I’m back! I just made it through finals of my first year of my Masters, woohoo! Slowly I am re-acclimating to a schedule where I can take more time for myself. Don’t worry, I’ve been cooking delicious meals for myself in the meantime, but just haven’t had time to write them up. To name just a few: pork tenderloin with greens and moist cornbread; homemade pizza with portabello mushrooms, chicken wine sausage, fresh basil and fresh mozzarella; and butter chicken (an Indian dish rich with spices, butter and curd).
At this point, this is a little outdated, but the meal was memorable enough to warrant an outdated post! Also, I don’t have as many pictures as I would like, so this is a text-heavy post. Over Christmas, I traveled west to spend the holiday with my sister, her family, and my parents at my sister’s home in Colorado. Just like the other one, this sister is an imaginative, incredibly skilled cook. She’s also rather practical as she’s often cooking with less time and for more people, including a few occasionally picky palates, aged 4, 8 and (sometimes) 40. Despite those constraints, one thing that’s a given with her cooking is that each and every element of the meal is savory and rich and complex.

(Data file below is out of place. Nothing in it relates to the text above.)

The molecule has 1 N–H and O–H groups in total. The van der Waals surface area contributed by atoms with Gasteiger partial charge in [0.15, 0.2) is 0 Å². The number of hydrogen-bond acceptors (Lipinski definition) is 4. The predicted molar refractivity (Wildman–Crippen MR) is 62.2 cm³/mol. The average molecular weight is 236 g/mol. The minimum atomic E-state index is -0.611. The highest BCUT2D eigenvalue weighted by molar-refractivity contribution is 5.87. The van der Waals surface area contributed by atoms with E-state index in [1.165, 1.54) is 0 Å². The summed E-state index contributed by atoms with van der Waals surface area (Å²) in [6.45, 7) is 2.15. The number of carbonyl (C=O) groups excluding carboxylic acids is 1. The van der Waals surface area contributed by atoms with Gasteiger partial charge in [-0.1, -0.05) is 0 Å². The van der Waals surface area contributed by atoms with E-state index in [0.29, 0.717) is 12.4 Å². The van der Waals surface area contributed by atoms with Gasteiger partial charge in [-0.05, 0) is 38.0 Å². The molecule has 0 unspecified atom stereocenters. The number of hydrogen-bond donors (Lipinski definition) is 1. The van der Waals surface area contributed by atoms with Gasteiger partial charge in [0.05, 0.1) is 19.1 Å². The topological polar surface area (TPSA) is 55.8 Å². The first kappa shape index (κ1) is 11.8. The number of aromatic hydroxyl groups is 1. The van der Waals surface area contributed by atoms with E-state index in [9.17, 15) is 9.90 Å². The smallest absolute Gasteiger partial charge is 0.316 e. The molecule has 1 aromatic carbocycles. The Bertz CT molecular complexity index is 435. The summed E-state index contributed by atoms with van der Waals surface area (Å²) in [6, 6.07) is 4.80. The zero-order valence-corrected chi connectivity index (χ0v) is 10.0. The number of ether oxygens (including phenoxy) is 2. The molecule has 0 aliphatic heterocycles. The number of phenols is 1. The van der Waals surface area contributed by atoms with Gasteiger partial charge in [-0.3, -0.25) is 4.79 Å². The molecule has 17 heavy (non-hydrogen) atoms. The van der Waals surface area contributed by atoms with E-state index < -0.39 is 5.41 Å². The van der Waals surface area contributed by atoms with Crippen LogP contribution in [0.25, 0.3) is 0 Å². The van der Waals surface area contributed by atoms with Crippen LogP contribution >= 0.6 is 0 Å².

Together, Jessica and I made a parmesan risotto** on a bed of pureed roasted beets and garlic, topped with marinated grilled flank steak and garnished with caramelized onions and fresh dill. We served this with a side of fresh, mixed salad greens and tomatoes. Below is a picture of that meal.
**Note: Jessica just reminded me that the main cheese we used in the risotto was actually chevre, which gives a nice tangy kick that really complements the sweetness of the beet sauce. I will update the recipe below.